The building blocks: Heard these investing terms? Here’s what they mean
The investment world is full of jargon to explain how investing works. However, a better understanding of some of the common concepts used in investing is also helpful in your investment journey. In this article, we explain and demystify some of these concepts.
Revisiting compounding and inflation
We have already explored the important investment concept of compounding in our earlier article Why Invest. As a refresher, it is important to remember that both the combination of time in the market and compounding will help you better manage your financial security.
Equally inflation is another important concept which we highlighted in our most recent article, How inflation impacts investing. It’s important to add that you also have your own inflation rate and that may differ from “official” inflation rates. Let’s explain this further. Governments measure inflation by comparing the price of baskets of goods over time. That is a great way to measure how overall price levels change across the economy but how this applies to individuals varies.
If you are older and own your home outright, you may not care about changes in housing affordability but might be very focused on the costs of medicine and health. The opposite may be true if you are younger and looking to buy your own home as prices rise. As with any part of crafting a financial plan, it is critical to understand the drivers of your own costs and how these are linked with the returns of different investments.
Diversification is another common term used in investing. What it means is, investing in different assets such as stocks and bonds. The goal of building a diversified portfolio is to lower risk without impacting the level of returns. This ensures that these assets are not “correlated” with each other. In other words, the portfolio includes asset classes that are supposed to go up in value when other asset classes go down in value. That way there is less short-term instability in the value of your portfolio. This can be best illustrated in the graph below which shows the different returns of the various asset classes. Here, it is important to note, that sometimes the price of assets can move in the same direction, particularly in the short-term. Recently, the value of stocks and bonds both fell in value.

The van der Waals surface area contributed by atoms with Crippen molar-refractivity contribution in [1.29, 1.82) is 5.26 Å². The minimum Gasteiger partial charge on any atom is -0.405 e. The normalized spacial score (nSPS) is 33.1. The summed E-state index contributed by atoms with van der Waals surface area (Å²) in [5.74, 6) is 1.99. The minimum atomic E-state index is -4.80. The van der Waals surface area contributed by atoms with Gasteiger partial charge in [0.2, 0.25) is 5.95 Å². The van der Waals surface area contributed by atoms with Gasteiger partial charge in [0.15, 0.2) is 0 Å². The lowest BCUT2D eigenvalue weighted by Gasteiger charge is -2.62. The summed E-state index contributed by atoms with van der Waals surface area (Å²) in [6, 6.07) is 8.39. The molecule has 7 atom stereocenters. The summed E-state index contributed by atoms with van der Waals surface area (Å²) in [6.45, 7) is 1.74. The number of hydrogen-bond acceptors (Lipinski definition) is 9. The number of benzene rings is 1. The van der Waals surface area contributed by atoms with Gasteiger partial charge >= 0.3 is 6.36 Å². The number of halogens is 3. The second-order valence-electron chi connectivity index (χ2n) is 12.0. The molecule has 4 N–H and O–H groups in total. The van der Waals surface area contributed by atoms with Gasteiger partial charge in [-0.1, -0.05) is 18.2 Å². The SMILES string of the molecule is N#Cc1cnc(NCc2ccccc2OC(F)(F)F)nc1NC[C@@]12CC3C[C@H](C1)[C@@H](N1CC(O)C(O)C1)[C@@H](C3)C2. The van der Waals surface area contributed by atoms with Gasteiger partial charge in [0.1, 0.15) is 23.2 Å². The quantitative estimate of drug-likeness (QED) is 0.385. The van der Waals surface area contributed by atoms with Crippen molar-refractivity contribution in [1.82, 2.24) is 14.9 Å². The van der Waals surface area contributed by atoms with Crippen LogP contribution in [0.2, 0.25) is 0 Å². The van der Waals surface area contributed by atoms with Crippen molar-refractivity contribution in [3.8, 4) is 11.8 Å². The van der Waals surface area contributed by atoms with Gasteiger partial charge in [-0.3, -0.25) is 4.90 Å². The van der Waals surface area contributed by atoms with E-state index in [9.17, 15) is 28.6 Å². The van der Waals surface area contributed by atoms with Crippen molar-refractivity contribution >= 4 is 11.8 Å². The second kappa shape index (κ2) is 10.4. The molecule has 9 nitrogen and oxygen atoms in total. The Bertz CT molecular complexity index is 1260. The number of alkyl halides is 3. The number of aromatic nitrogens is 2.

Ten year return of assets
Source: Morningstar, data as at 30 June 2022
Risk and investing
Risk is also commonly applied in investing. The key question is what is the risk that you are trying to diversify away from?
Risk can be defined as losing money that cannot be made back. For investors, that’s the risk of not having enough money in time to retire or having to change your lifestyle so that your savings last throughout retirement.
Sometimes it’s worth taking some time to think about your own view of risk and how changes in the value of your portfolio would impact your life. For example, if you are investing for the long term, can you cover any short-term costs with an emergency fund? The less value that an investor puts on the correlation of returns of different asset classes, the more attention can be paid to building a quality investment portfolio that is properly diversified.
Morningstar is an independent investment research house. Any general advice has been prepared by Morningstar Australasia Pty Ltd (ABN: 95 090 665 544, AFSL: 240892), without reference to your objectives, financial situation or needs. Neither Morningstar, its affiliates, nor the content providers guarantee the data or content contained herein to be accurate, complete or timely nor will they have any liability for its use or distribution. Past performance does not necessarily indicate a financial product’s future performance.
For advice relating to your personal situation, speak to a qualified financial adviser. If you’re having trouble with money, speak to a free financial counsellor via the National Debt Helpline: 1800 007 007.
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